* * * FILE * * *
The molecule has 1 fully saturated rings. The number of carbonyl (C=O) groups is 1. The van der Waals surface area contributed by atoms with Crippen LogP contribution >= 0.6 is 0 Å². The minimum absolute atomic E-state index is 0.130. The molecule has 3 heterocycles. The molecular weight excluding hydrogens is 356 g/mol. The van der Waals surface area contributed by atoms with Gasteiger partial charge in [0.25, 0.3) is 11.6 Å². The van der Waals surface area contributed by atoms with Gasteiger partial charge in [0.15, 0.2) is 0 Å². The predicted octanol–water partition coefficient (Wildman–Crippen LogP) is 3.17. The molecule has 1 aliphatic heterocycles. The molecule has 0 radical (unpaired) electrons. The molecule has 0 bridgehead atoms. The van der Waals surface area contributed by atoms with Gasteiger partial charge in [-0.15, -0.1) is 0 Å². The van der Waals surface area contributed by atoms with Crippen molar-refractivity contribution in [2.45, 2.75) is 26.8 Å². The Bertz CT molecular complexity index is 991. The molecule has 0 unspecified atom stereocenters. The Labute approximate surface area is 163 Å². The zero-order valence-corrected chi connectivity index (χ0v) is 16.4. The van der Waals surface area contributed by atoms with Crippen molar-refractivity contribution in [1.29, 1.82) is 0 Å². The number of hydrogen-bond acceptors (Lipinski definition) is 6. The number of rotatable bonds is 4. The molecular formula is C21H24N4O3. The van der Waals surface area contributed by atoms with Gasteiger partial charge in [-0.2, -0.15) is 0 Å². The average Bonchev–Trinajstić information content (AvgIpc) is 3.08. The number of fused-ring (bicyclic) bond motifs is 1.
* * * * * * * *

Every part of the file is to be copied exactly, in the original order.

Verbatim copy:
The molecule has 1 fully saturated rings. The number of carbonyl (C=O) groups is 1. The van der Waals surface area contributed by atoms with Crippen LogP contribution >= 0.6 is 0 Å². The minimum absolute atomic E-state index is 0.130. The molecule has 3 heterocycles. The molecular weight excluding hydrogens is 356 g/mol. The van der Waals surface area contributed by atoms with Gasteiger partial charge in [0.25, 0.3) is 11.6 Å². The van der Waals surface area contributed by atoms with Gasteiger partial charge in [0.15, 0.2) is 0 Å². The predicted octanol–water partition coefficient (Wildman–Crippen LogP) is 3.17. The molecule has 1 aliphatic heterocycles. The molecule has 0 radical (unpaired) electrons. The molecule has 0 bridgehead atoms. The van der Waals surface area contributed by atoms with Gasteiger partial charge in [-0.15, -0.1) is 0 Å². The van der Waals surface area contributed by atoms with Crippen molar-refractivity contribution in [2.45, 2.75) is 26.8 Å². The Bertz CT molecular complexity index is 991. The molecule has 0 unspecified atom stereocenters. The Labute approximate surface area is 163 Å². The zero-order valence-corrected chi connectivity index (χ0v) is 16.4. The van der Waals surface area contributed by atoms with Crippen molar-refractivity contribution in [1.29, 1.82) is 0 Å². The number of hydrogen-bond acceptors (Lipinski definition) is 6. The number of rotatable bonds is 4. The molecular formula is C21H24N4O3. The van der Waals surface area contributed by atoms with Gasteiger partial charge in [-0.2, -0.15) is 0 Å². The average Bonchev–Trinajstić information content (AvgIpc) is 3.08. The number of fused-ring (bicyclic) bond motifs is 1.